Not Nearly As Often As You Might Think 🙂

Every community of test-preppers has its own unique and cherished myths. For people applying to college, there’s the myth that the ACT is fundamentally different from the SAT. For people applying to business school, there’s the myth that every GMAT question immediately affects the difficulty of the next question. And so on.

For LSAT-takers, one of the big myths is the idea that the LSAT is constantly evolving.

So let me be very clear on this: The LSAT isn’t changing in any meaningful way. If it were changing, it wouldn’t be a standardized test; if it weren’t standardized, scores from different test dates couldn’t be compared reliably; if different scores couldn’t be compared reliably, then there would be no reason for the test at all.

I’ll say it again: The LSAT is not constantly evolving.

Don’t get me wrong–the test has changed at certain specific moments in its history, like any other standardized test. The last superficial change was in 2007; the last meaningful change was in the early 1990s.

But that’s it.

So where does the idea that the LSAT is always in flux come from?

Perversely enough, it originates from the fact that most test prep companies were wrong about how to handle the “logic games” on the test from the very beginning. Their fundamental misunderstanding of the logic games continues to have a disastrous effect on LSAT-takers even right up to this very minute, in fact.

All the big prep companies teach you to attack logic games on the LSAT by memorizing the specific ‘types’ that these games can have, and by memorizing a specific approach for each specific type. In the beginning, the types had names like “grouping,” “ordering,” and so on.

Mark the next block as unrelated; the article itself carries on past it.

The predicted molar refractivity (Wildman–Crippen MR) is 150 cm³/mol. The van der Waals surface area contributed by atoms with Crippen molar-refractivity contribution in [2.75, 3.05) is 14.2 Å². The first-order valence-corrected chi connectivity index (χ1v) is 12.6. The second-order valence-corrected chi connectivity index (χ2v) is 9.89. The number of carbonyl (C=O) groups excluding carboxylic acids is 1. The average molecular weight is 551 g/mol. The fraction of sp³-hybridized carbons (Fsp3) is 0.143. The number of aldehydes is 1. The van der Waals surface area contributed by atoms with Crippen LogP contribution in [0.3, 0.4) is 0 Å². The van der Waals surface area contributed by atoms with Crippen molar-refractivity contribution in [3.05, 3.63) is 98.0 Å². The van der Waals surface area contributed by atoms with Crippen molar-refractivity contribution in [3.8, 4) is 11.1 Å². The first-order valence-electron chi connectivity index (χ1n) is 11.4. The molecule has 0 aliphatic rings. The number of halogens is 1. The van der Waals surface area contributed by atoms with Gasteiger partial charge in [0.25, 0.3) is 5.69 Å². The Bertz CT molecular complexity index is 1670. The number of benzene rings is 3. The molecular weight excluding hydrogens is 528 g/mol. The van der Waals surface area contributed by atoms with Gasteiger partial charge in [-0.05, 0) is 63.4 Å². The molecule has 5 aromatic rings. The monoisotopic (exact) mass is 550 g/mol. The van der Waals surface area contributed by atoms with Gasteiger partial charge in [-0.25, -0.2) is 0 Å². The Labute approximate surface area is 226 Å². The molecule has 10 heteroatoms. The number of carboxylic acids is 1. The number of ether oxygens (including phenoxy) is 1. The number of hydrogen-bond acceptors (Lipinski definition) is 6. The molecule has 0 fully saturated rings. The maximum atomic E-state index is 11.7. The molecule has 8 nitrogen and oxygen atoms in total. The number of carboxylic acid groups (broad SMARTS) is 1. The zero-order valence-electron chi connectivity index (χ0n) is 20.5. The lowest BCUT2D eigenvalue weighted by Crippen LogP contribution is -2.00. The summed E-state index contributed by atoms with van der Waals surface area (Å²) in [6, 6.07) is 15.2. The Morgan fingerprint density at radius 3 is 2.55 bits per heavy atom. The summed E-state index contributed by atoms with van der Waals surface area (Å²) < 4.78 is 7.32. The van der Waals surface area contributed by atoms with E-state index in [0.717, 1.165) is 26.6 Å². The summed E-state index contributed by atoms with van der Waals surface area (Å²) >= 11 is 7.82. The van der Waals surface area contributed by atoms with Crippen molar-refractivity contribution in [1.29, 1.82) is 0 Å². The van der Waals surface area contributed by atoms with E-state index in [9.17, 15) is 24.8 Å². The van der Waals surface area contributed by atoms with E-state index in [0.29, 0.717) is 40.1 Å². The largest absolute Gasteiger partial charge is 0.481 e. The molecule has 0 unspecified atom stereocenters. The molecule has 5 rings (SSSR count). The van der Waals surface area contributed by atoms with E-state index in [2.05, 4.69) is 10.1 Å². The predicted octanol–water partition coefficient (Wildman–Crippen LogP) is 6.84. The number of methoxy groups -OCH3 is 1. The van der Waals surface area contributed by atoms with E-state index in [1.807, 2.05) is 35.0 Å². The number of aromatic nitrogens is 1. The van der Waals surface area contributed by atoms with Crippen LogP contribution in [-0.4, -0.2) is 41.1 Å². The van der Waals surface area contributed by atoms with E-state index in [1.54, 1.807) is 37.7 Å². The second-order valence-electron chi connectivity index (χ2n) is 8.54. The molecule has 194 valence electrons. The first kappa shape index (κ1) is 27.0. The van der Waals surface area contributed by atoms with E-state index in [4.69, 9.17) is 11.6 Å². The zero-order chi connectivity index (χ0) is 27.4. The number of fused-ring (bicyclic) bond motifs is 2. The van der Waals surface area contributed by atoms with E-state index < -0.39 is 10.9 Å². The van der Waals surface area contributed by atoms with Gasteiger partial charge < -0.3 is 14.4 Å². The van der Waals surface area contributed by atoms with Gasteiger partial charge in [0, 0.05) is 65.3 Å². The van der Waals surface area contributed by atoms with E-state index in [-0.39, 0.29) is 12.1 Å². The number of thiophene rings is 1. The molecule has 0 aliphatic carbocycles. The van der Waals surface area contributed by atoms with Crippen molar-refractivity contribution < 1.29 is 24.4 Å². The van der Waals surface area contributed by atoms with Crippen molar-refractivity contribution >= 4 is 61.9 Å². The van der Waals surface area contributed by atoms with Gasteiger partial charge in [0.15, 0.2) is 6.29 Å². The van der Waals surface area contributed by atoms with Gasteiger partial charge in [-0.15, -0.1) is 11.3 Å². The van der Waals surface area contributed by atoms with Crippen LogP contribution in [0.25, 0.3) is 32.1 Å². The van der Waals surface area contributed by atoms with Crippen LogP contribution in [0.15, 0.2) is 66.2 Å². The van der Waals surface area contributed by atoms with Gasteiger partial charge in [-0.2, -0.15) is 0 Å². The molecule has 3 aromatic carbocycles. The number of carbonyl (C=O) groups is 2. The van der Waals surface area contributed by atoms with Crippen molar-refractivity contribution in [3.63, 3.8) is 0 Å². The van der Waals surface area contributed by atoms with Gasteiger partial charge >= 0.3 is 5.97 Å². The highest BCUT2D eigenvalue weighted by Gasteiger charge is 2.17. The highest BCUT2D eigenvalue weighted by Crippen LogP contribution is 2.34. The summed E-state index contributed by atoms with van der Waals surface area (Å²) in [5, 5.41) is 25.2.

Then the games seemed to evolve. Testing companies reacted to this apparent evolution by re-classifying the “new” games, describing some of the new types as hybrids or mutations of the earlier types.

Today, the so-called game “types” might have names like “grouping/splitting,” “sequential,” “basic linear,” “pattern/grouping/matching,” “triple secret scorpion maneuver,” and so on (I made the last one up, but you’d almost never know it . . .).

Everybody classifies the games slightly differently, but you get the idea.

But here’s the thing: The LSAT games weren’t actually changing this whole time. They’ve always done the same important things they always did, relative to the design of the test. They’ve only seemed to change because the test prep companies totally misunderstood their purpose in the beginning, and were tracking superficial aspects of the games that weren’t actually important.

The LSAC never wanted you to beat the logic games by memorizing lists of types and then just spitting back a formulaic solution, so it never bothered to develop the games as types in the first place, which is why the types seem different on each new test.

What the LSAC wanted you to do was read the games carefully and think in terms of rules and variables, which is why every single real LSAT logic game has always involved rules, variables, and careful reading.

In other words, the test was never standardized for supposed “game types.” It was standardized for something else completely. If test prep companies had understood that from the very beginning, they could have saved you from all this nonsense about evolving games and an evolving LSAT. But they didn’t.

Meaningful changes to standardized tests are accompanied by announcements from the testing companies and statements from schools about how they’ll treat the new test data. You’ll notice that such statements haven’t been made about the LSAT for quite a long time. Even the minor change in 2007, which involved the addition of comparative reading questions, was a non-event. Because the change was cosmetic, law schools went right on comparing the scores from 2008 with the scores from 2006.

So remember, no matter what you read from some anonymous tipster on a forum for anonymous future lawyers: The LSAT doesn’t change a little bit every year. It isn’t changing at all, unless you go to www.LSAC.org and see a prominent headline talking about upcoming changes to the LSAT. Even then, you’d have months and months to find out about it and prepare.

So don’t worry 🙂 Those practice tests from 2001 are still worth using if you feel like it.